Few people actually understand all the extremely complex goings on behind quantum mechanics, and of those who do, most are quantum physicists. That’s not to say that all quantum physicists actually understand quantum mechanics, but just that most people who understand it tend to have a job in the field. After rehashing an old theory, a team of quantum physicists show quantum surrealism demonstrated via De Broglie-Bohm theory.
The uncertainty principle
For those of us not in the know, the uncertainty principle in quantum mechanics refers to the fact that it’s impossible to know both a particle’s momentum and position with certainty. This is because if any interaction is attempted with a quantum system, it will end up effectively disturbed.
According to this quantum mechanics interpretation, there actually isn’t any real trajectory between the source of light and the screen if we were to launch a photon from one to the other. It also claims that the best we can hope for is to calculate something referred to as a wave function, which shows the chances of the photon being in any one place at any one time, but it won’t give us a location until we make an actual measurement.
A different interpretation, called the De Broglie-Bohm theory, states that photons do actually have real trajectories guided by something called a pilot wave, which accompanies the aforementioned particle. Despite the wave still being up to probability, according to this theory the particle has a real trajectory.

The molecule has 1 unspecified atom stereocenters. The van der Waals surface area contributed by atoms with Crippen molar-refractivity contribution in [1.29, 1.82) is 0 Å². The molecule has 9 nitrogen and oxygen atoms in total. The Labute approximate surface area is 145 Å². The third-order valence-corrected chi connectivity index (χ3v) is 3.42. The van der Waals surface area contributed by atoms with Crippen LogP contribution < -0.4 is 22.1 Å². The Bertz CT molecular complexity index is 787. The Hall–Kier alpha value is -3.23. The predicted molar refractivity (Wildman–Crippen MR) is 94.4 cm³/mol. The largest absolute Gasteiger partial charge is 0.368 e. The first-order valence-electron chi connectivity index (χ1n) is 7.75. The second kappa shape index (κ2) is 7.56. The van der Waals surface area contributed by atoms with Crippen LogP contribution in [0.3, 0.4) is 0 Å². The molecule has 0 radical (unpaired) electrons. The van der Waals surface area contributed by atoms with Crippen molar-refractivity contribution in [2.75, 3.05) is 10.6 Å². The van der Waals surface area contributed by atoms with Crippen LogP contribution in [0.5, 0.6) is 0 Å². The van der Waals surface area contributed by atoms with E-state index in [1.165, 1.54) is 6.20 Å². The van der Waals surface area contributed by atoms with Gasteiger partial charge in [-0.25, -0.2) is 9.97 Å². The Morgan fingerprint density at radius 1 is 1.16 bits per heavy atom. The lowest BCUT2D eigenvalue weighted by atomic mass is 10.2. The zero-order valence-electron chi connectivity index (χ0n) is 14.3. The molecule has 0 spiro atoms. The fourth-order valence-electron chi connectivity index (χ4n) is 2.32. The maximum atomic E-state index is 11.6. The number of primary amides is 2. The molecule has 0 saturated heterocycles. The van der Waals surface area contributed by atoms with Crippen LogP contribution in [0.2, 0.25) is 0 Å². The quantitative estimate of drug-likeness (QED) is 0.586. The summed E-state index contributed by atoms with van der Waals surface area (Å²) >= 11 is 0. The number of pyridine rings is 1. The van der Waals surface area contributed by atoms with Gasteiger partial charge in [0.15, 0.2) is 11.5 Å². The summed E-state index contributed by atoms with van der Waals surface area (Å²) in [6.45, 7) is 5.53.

By launching many photons from a light source at a screen, a team of researchers led by University of Toronto’s Aephraim Steinberg in 2011 measured them very, very slightly, so little actually that their trajectories were barely affected. With the help of the multiple measurements, however, a plausible trajectory was estimated.
Despite the trajectory being similar to the traditional approach, looking pretty much like balls flying through the air, this approach was criticized for ignoring the fact that measuring the particles can lead to it getting entangled with another, disturbing both of their trajectories. This incorrect prediction of the particles’ trajectories is referred to as a surreal trajectory.
By launching photons through a slit and onto a screen and then tracking them, Steinberg and his team recently observed the nonlocal influence another photon had on the launched photon after getting entangled with it.
This counters the critique of the De Broglie-Bohm theory which states that it doesn’t realistically explain the behavior of the photons. However, according to Steinberg, the philosophical and metaphysical issues aren’t really relevant, as the procedure can offer us a much needed way of actually visualizing the trajectories of photons.
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